- POSTED: 15 Jul 2014 17:10
Japanese smartphone messaging app Line has applied to list on the Tokyo stock exchange, in an offering that could be worth more than $9.8 billion, a report said Tuesday.
TOKYO: A smartphone messaging app set up in the aftermath of Japan's 2011 quake-tsunami disaster has applied to list on the Tokyo stock exchange, in an offering that could be worth more than $9.8 billion, a report said Tuesday.
Fast-growing messaging service Line, has submitted a formal application to Japan's main bourse, Dow Jones Newswires said citing an unnamed source, adding that it could list as early as autumn.
The Tokyo-based firm is also considering a New York filing, the report said. However, the Tokyo exchange and Line declined to comment, with a company spokesman saying "nothing has been decided at the moment".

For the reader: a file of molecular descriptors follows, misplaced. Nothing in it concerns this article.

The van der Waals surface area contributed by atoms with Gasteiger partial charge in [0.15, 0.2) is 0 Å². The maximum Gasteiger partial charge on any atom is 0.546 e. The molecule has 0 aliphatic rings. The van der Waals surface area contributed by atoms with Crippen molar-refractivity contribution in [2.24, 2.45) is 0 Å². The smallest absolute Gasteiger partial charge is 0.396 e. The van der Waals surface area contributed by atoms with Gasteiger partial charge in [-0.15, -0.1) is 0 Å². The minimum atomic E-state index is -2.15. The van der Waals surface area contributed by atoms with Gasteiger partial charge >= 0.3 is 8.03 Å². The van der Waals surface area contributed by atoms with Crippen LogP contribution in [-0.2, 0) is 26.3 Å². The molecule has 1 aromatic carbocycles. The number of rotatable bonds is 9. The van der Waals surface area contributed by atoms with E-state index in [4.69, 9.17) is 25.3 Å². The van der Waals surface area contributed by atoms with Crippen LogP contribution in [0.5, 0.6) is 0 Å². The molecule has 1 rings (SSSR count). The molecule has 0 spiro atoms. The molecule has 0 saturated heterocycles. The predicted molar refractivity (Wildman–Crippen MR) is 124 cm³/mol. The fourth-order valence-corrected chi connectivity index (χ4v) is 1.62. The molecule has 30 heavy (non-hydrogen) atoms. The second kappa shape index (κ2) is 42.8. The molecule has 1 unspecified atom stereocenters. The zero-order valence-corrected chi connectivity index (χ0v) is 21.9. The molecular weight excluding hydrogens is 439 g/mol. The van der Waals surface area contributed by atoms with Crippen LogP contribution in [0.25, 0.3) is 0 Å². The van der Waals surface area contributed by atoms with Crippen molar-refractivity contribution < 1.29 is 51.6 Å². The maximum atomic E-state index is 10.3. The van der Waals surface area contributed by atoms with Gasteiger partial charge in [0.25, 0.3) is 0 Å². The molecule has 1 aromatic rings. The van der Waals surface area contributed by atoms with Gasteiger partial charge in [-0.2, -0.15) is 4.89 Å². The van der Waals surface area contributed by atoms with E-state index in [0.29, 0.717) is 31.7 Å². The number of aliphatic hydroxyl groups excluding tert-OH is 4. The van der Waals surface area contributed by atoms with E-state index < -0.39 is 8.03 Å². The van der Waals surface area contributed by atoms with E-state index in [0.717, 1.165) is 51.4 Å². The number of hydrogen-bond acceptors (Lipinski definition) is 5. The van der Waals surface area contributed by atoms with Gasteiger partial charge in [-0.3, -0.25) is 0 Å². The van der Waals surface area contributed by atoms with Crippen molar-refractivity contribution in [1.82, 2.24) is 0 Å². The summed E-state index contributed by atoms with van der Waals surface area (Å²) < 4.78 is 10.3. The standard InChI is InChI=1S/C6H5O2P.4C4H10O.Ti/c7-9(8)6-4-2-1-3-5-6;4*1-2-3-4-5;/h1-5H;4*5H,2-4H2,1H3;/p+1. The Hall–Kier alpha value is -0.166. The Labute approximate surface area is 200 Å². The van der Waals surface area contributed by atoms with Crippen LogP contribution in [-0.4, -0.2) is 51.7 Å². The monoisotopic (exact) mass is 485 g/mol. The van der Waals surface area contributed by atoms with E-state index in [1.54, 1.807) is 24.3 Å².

The app was set up in 2011 by the Japanese unit of South Korean Internet service provider Naver Corp after the March 2011 tragedy damaged telecoms infrastructure nationwide, forcing staff to resort to online resources to communicate.
The resource was released to the public in June 2011 and now has more than 400 million registered users, mainly in Japan and Asia, while is growing fast in other parts of the world.
It lets users make free calls, send instant messages and post photos or short videos, combining attributes from Facebook, Skype and messaging application WhatsApp.
Line is widely seen as a competitor to WhatsApp, which Facebook agreed to buy for $19 billion, and WeChat, which is owned by Chinese giant Tencent Inc.
Line has forged heavyweight partnerships with Spanish football giants Barcelona and Real Madrid, brands such as Coca-Cola and tennis star Rafael Nadal.
One of Line's main selling points is its "stickers" -- cartoon-like emoticons that users can post to friends.